1 He remembered, the house by the sea.
2 "Once there was no sea," said Mrs. Swithin.
3 No sea at all between us and the continent.
4 Sweet and low; sweet and low, wind of the western sea.
5 Hearing the waves in the middle of the night he saddled a horse and rode to the sea.
6 I'm no castaway, I'd have you know, Sir; no fishtailed mermaid with a robe of sea weed, at your mercy.
7 An only child, left by your brother, so I've heard, in your Ladyship's charge--him that perished at sea.
8 Alone, under a tree, the withered tree that keeps all day, murmuring of the sea, and hears the Rider gallop.
9 They were bringing up nets full of fish from the sea; but Isa was seeing--the garden, variable as the forecast said, in the light breeze.
10 You can't expect it brought to your door in a pail of water," said Mrs. Swithin, "as I remember when we were children, living in a house by the sea.
11 But the brig, frigate or what they call it, for I've no head for sea terms, never crossed a ditch without saying the Lord's Prayer backwards, struck a rock.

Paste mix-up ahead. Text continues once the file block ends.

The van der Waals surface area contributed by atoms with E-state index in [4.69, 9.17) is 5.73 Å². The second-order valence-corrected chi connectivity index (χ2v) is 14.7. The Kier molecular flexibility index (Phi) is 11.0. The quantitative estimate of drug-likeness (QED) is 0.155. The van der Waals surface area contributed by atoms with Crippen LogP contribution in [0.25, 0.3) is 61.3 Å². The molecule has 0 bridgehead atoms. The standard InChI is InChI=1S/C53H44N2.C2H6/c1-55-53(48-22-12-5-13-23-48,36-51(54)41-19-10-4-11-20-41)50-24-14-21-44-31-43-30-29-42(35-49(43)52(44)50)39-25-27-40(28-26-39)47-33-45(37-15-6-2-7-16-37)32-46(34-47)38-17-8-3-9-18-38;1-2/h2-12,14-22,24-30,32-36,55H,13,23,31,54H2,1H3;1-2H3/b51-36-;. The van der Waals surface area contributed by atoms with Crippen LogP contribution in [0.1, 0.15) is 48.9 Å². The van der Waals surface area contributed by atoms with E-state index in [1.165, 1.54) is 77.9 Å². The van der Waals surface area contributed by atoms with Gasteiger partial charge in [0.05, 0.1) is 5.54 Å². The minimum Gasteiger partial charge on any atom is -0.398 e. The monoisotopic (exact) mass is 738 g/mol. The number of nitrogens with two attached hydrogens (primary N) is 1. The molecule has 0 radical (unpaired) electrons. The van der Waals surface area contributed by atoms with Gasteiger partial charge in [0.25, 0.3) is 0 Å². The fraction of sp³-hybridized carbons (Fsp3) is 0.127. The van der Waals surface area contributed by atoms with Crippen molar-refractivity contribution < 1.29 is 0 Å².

12 Sitting on the bed he heard her sing, swinging her little legs, "Come and see my sea weeds, come and see my sea shells, come and see my dicky bird hop upon its perch"--an old child's nursery rhyme to help a child.
13 Brother Bob, for my father was a plain country gentleman and would have none of the fancy names the foreigners brought with 'em--Asphodilla I call myself, but my Christian name's plain Sue--Brother Bob, as I was telling you, ran away to sea; and, so they say, became Emperor of the Indies; where the very stones are emeralds and the sheep-crop rubies.'
14 The roof was weathered red-orange; and inside it was a hollow hall, sun-shafted, brown, smelling of corn, dark when the doors were shut, but splendidly illuminated when the doors at the end stood open, as they did to let the wagons in--the long low wagons, like ships of the sea, breasting the corn, not the sea, returning in the evening shagged with hay.